Zahid said it was due to protests from travel agents, NGOs and religious leaders, while Nazri said it was because the implementation was “different” from what he was told and what he reported to the Cabinet.
The now-cancelled Integrated Manasik Monitoring System (Imams) was brought up during Cabinet meetings but there was no detailed briefing, said Deputy Prime Minister Datuk Seri Dr Ahmad Zahid Hamidi.
He said the Cabinet was not told that Imams would be outsourced.
“The Cabinet was informed about a system to register umrah pilgrims, which would also set certain guidelines and methods to protect them. It did not involve the appointment of any company to manage the system, or that it would be outsourced,” he said after officiating the 42nd Malaysian Drug Prevention Association (Pemadam) general assembly.
Imams was meant to be the only avenue for umrah visa applications to the Saudi Arabian Embassy in Malaysia.
The system, which aimed to address instances of umrah package frauds in the country, was cancelled on Saturday within 24 hours of its launch.
Concerns had been raised over the system previously, including the imposition of certain charges perceived to be additional costs for performing the umrah.
Dr Ahmad Zahid said he welcomed the decision to cancel Imams as the Government did not want private companies using the system to impose any charges.
Asked if there was any political motive behind the cancellation, Dr Ahmad Zahid said it was due to protests – not just from travel agents offering umrah packages – but also from several NGOs and religious leaders in Malaysia.
“I do not think there are political elements in this matter, but I do smell something fishy.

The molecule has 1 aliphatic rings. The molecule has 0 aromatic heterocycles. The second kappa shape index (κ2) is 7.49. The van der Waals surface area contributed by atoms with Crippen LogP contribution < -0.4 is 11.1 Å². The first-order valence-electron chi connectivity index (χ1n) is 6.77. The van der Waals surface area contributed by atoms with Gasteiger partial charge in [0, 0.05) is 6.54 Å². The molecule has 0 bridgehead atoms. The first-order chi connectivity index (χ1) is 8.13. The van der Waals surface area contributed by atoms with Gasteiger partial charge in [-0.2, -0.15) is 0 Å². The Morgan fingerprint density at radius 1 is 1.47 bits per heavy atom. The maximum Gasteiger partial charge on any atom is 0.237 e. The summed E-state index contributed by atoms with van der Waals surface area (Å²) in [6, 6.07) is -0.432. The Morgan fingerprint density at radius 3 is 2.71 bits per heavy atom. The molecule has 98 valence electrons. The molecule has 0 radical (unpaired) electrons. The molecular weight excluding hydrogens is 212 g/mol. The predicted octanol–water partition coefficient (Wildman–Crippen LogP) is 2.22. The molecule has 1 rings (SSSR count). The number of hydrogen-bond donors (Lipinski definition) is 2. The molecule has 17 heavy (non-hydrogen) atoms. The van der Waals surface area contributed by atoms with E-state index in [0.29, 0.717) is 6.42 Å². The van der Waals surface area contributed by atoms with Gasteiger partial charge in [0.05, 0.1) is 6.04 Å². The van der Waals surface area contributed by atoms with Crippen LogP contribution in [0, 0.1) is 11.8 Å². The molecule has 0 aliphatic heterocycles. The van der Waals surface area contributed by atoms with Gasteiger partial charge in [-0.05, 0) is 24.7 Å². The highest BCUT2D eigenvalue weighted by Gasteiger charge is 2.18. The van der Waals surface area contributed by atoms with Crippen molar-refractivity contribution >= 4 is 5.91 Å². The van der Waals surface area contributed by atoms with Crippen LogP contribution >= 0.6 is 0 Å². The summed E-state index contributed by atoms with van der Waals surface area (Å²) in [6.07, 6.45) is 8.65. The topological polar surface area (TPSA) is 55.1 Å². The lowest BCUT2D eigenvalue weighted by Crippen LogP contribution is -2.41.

“It seems like some parties are trying to take advantage of the system, as someone who has never gone for the umrah was appointed the chief executive officer of the company,” he said.
However, Datuk Seri Mohamed Nazri Abdul Aziz said the abrupt cancellation of Imams for umrah visa applications had nothing to do with some of the top executives being non-Muslims.
The Tourism and Culture Minister said the actual reason behind the cancellation was because the implementation of Imams was “different” from what he was told and what he reported to the Cabinet.
“No, nothing to do with that,” said Nazri in a text message to The Star to a question on whether the system was axed due to the involvement of non-Muslims.
“It is because it is different from what I briefed the Cabinet,” he said.
Nazri, who is currently in Germany for a working visit, said he also did not agree with the fee imposed for the system, which was RM90 instead of RM40 as he had told Parliament during the winding-up of the budget.
“The fee should be RM40, inclusive of insurance and processing. So, I cancelled it,” he said.
“I think Nazri could not agree with the charge and also the fact that they made it compulsory for people to go through the (outsourced) company,” he said, when met at the Jom Teguh Bersama Carnival at SJK(C) Yong Peng 1.
Malaysian Muslim Consumers’ Association (PPIM) lead activist Datuk Nadzim Johan had said a thorough study should have been carried out before the system was implemented.
He said consumers were taken aback when the Imams was announced and cancelling it was the right move.
Travel agencies and Umno leaders have also expressed relief over the cancellation following the public outcry.
Nazri said even if the system was managed by the non-Muslims, the umrah process would not be jeopardised.
“There is no policy against non-Muslims (being in charge),” he said.
In Yong Peng, MCA president Datuk Seri Liow Tiong Lai said the cancellation of Imams should not be turned into a racial issue.
Liow said he believed Nazri made the decision based on facts from his ministry. – The Star